Alumni Relations

From UB

Colleges experiment with engaging alumni of online programs

September, 2016
Roxanne Shiels is alumni strategist for Penn State Outreach and Online Education. She can be reached at

As growing numbers of students pursue degrees online, a new constituency in higher education is being created: alumni who have completed their studies without setting foot on campus. That presents a challenge for those of us in alumni relations.

Can gender-specific campaigns boost fundraising?

August, 2016

Female graduates receive fewer solicitations for donations, and they give at a lower rate than do their male counterparts, according to the “Alumni Engagement and Giving” survey by Alumni Monitor, a higher education consulting service.

What alumni magazines should be about

May, 2016

Alumni. That’s what alumni association magazines should, to a much greater extent, be about. At least they should if we want them to do better at marketing the university.

Inside Look: Alumni Houses

March, 2016
Students at Westminster College in Salt Lake City can attend networking events, hold meetings or enjoy some complimentary coffee at the Kim T. Adamson Alumni House, completed in 2008 for $1.4 million. Alumni can rent space for events, and visitors get a sense of history from campus memorabilia displayed throughout the house that features a mural of Westminster’s circa-1906 flagship building. Posters in the reception area celebrate alumni successes. Architect: VCBO Architecture (Salt Lake City)

With the need to host both one-on-one donor chats plus receptions for a hundred or more alumni and friends, campus alumni houses tend to be versatile venues. While great rooms must have space for that next big event, the aim is for an intimate group not to feel swallowed up by the space.

Banking on college sports

March, 2015
UNC-Charlotte’s 49ers join the top level of college football this fall—a move administrators say will create energy on campus and giving the growing university more influence in the NCAA.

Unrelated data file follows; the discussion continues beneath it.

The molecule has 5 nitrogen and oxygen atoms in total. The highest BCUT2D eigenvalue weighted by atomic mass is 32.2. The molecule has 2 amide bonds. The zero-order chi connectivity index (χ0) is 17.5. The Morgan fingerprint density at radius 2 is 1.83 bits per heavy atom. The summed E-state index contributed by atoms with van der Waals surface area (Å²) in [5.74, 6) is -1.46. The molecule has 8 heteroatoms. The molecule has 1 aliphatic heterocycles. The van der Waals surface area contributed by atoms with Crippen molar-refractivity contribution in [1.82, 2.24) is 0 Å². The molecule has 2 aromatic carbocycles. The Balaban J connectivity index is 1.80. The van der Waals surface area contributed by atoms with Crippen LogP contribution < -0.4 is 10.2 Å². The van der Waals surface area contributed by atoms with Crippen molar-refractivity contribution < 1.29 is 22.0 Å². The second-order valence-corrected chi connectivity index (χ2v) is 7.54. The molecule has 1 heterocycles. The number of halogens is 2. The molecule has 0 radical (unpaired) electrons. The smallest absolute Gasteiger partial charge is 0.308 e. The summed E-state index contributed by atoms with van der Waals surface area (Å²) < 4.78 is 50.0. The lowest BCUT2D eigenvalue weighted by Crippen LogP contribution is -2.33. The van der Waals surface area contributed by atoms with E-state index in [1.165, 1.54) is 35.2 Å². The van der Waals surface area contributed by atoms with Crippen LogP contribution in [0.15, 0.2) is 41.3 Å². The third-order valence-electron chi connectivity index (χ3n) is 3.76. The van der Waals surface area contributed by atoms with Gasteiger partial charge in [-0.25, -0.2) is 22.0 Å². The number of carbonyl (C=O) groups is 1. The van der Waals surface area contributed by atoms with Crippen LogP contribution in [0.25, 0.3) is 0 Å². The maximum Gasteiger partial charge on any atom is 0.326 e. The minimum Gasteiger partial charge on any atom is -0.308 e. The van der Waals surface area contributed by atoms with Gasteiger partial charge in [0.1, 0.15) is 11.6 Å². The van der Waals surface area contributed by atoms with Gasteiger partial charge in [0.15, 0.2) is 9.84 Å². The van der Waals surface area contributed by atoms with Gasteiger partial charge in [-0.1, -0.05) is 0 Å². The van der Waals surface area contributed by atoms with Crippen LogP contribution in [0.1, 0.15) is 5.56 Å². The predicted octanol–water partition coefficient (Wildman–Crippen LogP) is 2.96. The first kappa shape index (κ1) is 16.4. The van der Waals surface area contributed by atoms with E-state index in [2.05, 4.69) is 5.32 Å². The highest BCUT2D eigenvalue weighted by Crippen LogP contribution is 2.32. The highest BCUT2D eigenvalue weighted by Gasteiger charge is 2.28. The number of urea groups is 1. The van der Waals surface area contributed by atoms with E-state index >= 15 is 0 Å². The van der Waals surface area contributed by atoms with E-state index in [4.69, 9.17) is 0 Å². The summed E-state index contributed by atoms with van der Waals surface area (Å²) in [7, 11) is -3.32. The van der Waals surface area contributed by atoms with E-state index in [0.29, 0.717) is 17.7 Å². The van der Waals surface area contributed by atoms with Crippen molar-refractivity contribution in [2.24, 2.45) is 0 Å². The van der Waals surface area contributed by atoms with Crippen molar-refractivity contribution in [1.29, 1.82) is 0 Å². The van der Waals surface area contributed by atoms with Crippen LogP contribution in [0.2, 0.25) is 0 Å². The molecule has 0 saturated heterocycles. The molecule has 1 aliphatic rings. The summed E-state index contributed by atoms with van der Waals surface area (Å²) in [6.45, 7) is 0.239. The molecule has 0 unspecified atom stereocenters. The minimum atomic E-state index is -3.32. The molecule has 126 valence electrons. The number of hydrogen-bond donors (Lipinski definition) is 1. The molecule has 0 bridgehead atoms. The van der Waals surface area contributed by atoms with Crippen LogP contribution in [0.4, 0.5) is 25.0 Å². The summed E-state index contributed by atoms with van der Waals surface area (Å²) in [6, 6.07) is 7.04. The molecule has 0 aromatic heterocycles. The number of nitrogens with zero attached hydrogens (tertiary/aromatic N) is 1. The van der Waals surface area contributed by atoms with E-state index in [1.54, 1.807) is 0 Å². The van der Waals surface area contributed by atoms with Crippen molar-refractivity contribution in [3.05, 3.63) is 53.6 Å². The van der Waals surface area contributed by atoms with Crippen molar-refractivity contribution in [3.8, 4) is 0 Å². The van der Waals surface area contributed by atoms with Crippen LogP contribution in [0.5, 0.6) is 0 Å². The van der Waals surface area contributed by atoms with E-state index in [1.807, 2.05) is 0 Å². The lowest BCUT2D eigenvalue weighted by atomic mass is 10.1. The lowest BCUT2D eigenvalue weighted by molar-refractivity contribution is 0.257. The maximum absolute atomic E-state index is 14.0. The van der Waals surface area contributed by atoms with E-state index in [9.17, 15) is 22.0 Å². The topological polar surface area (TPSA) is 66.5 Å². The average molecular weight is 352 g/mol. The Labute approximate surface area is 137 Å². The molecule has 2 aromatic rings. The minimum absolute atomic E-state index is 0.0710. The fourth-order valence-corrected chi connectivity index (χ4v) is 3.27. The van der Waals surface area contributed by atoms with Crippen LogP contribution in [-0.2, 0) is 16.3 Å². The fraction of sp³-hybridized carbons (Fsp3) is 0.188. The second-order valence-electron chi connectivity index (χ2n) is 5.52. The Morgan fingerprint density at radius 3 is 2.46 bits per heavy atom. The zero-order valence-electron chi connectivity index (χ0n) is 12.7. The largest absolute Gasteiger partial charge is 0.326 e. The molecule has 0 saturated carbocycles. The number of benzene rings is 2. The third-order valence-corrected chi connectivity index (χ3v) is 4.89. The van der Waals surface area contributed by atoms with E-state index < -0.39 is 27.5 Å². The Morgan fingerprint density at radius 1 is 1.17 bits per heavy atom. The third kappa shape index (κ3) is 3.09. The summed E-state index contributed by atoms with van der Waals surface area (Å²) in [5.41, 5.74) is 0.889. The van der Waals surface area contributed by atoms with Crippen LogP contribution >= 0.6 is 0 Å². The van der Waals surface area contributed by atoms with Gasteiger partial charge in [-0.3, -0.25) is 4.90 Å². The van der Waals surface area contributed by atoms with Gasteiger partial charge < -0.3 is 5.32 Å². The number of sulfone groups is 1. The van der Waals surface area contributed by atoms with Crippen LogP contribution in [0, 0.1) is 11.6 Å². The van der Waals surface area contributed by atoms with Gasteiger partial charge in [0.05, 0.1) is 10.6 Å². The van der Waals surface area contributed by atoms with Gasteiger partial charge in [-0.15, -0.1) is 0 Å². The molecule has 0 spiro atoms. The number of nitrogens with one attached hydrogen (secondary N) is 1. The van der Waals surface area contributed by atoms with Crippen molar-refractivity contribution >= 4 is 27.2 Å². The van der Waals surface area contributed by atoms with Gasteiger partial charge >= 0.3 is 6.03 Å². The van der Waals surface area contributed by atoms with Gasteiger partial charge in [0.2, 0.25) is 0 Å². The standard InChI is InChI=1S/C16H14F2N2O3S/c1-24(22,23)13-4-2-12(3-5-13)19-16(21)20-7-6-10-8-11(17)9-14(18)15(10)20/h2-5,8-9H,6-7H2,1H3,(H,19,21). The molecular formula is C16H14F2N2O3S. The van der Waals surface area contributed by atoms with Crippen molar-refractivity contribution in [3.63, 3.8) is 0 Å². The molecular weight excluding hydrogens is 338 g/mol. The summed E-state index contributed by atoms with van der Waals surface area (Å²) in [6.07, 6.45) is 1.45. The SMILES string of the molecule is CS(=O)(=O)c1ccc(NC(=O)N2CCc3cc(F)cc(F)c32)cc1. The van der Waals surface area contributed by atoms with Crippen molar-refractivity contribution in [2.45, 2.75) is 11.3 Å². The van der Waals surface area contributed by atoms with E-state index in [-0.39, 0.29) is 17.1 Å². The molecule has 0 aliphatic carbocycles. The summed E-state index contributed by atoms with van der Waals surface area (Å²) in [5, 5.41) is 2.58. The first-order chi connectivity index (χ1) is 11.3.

New football teams continue to take the field at colleges and universities each fall, overcoming criticism—from within higher ed and from outside—that sports programs not only suck up money desperately needed by academic departments but also drive up tuition and student fees.

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It’s no secret that text messaging is the preferred method of communication for today’s students over email, direct mail or phone calls; a recent study found that some 97 percent say they use texting as their primary form of communication, 73 percent say they want schools to text them, and nearly three quarters of prospective students want to text with admissions counselors. However, only 28 percent report being offered the option to text with their college or university. How should institutions address this gap by reaching students the way they prefer?


Institutions of all sizes are facing increased scrutiny of their student ID systems in light of recent security concerns. At the same time, budgets are tight for many colleges and universities, creating a number of common challenges when it comes to the business processes involved with issuing student IDs and maintaining an ID system.


Over the next decade, higher education will experience a significant shift, as the millennial generation gives way to “Generation Z.” As a result of this multi-generational shift in student expectations, institutions will have to adapt how they do business across departments, from financial aid to the business office to student services. This will include using social media effectively to communicate with students and their families—particularly in the financial aid and business offices.


For institutions to remain competitive, they must support a growing student population while providing responsive and top-quality student services. Linn-Benton Community College, which serves over 20,000 full-, part-time and non-credit students in Oregon, automated admissions processes to ensure that exceptional student experience begins from the first point of contact with the college, while improving efficiency and reducing costs.


Given the current environment in higher ed, the pressure to contain costs and the need to justify expenses, it is more critical than ever that any technology investment not only meet the needs of staff, students and the institution, but also provide a clear return on investment. When it comes to the significant investment involved with implementing an ERP, there are strategies and approaches that any institution can take to reduce total cost of ownership, as well as realize ROI in the least amount of time possible.